Friday Finds is a regular feature in which I collate and share interesting articles and posts on running/health/fitness which I’ve read recently. Some might be inspiring, some might be scientific, some might provoke debate. All are things I’ve found in some way thought-provoking.
If you’re anything like me, then Saturday just wouldn’t be Saturday without parkrun. I only discovered the joys of the free, weekly, timed 5k this year, but I quickly became an aficionado and often refer to Saturday as Parkrunday now (Sunday, by the same token, is Runday!). I’m well on my way to my first milestone T-shirt and love heading along on a Saturday morning to catch up with my “parkrun family”. Of course what is now very much a routine for tens of thousands of people worldwide was all started by Paul Sinton-Hewitt a little over a decade ago when just 13 people turned up at Bushy Park, and has grown into the phenomenon it is today. Because of my parkrun love, I enjoyed reading this interview with Paul SInton-Hewitt in today’s Guardian and hope you will too.
- Paul Sinton-Hewitt: ‘Running in the Parks with the Runners in this Country is the Best Thing in the World’
While parkrun has undoubtedly contributed to the rise in popularity of running, it has been widely publicised that fewer women take part in sport regularly than men. It was this worrying information that gave rise to the #thisgirlcan campaign, of which I am a big fan, earlier this year. I wrote back in January that I hoped the campaign would encourage more women to get active, so I was heartened to read this week that there has indeed been a rise in female participation in sport. Even better news is that athletics (mainly running) is the second most popular sport for women after swimming, and the numbers are continuing to rise. This article from the BBC has all the details:
And as an addendum to that, the pleasing news that Scottish people are more physically active than the rest of the UK (although there remains room for improvement). Not bad for a nation associated with deep fried Mars bars and unhealthy choices!
Returning to another recent theme, a couple of weeks ago I shared an article about the rise of fitness tracking technology, and just last week I shared the news that sales of fitness trackers are on the rise. But is there always a place for technology in our runs? I’ll admit to being one of those runners who always has some kind of gadget on me, but acknowledge that sometimes it’s good just to run without a watch/phone/iPod. Nowhere is this more true than out on the trails, often the location of ultra marathons. Bearing in mind that many people choose these runs to connect with nature, is that connection still taking place if they’re constantly distracted by tech? These ideas, and others, are explored in this article originally published in Trail Runner magazine.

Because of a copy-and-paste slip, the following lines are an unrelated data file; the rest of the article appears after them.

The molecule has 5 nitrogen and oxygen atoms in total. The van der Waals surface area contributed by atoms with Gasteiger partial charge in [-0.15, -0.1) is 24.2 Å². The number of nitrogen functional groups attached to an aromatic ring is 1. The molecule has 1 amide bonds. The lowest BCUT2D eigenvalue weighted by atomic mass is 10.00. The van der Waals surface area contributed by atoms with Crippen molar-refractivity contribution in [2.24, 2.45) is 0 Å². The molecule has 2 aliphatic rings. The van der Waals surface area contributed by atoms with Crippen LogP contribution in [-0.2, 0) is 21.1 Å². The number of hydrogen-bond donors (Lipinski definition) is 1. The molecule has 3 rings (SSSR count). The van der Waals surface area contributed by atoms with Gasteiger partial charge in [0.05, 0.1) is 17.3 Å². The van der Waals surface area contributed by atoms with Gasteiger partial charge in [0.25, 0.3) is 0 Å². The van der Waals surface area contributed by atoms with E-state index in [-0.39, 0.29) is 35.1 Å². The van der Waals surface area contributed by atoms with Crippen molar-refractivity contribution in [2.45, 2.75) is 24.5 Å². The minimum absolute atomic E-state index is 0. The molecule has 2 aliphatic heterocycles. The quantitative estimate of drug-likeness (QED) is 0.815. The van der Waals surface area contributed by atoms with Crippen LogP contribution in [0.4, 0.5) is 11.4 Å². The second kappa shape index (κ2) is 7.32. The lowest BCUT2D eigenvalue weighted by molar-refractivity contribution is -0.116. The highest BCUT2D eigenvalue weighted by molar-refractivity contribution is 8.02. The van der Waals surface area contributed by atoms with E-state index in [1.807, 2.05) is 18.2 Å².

And speaking of ultra marathons, according to research published in New Scientist, it seems that the brains of those taking on these events temporarily shrink by around 6%. The reason for this isn’t clear just yet, however the article does stress that these effects are temporary. But this only seems to affect those running ultra distances, giving rise to one of my favourite phrases in the piece: “people who run normal marathons won’t experience the same degradation”. Not often you see the words “normal” and “marathon” in the same sentence!
And finally, some good news for those of us looking forward to a festive tipple over the coming weeks: it seems that champagne can have positive effects on our memories due to its phenol content. Of course, I wouldn’t test this out by drinking a whole bottle as this may in fact have the opposite effect, but I’m sure a little wouldn’t do any harm…
The Running Princess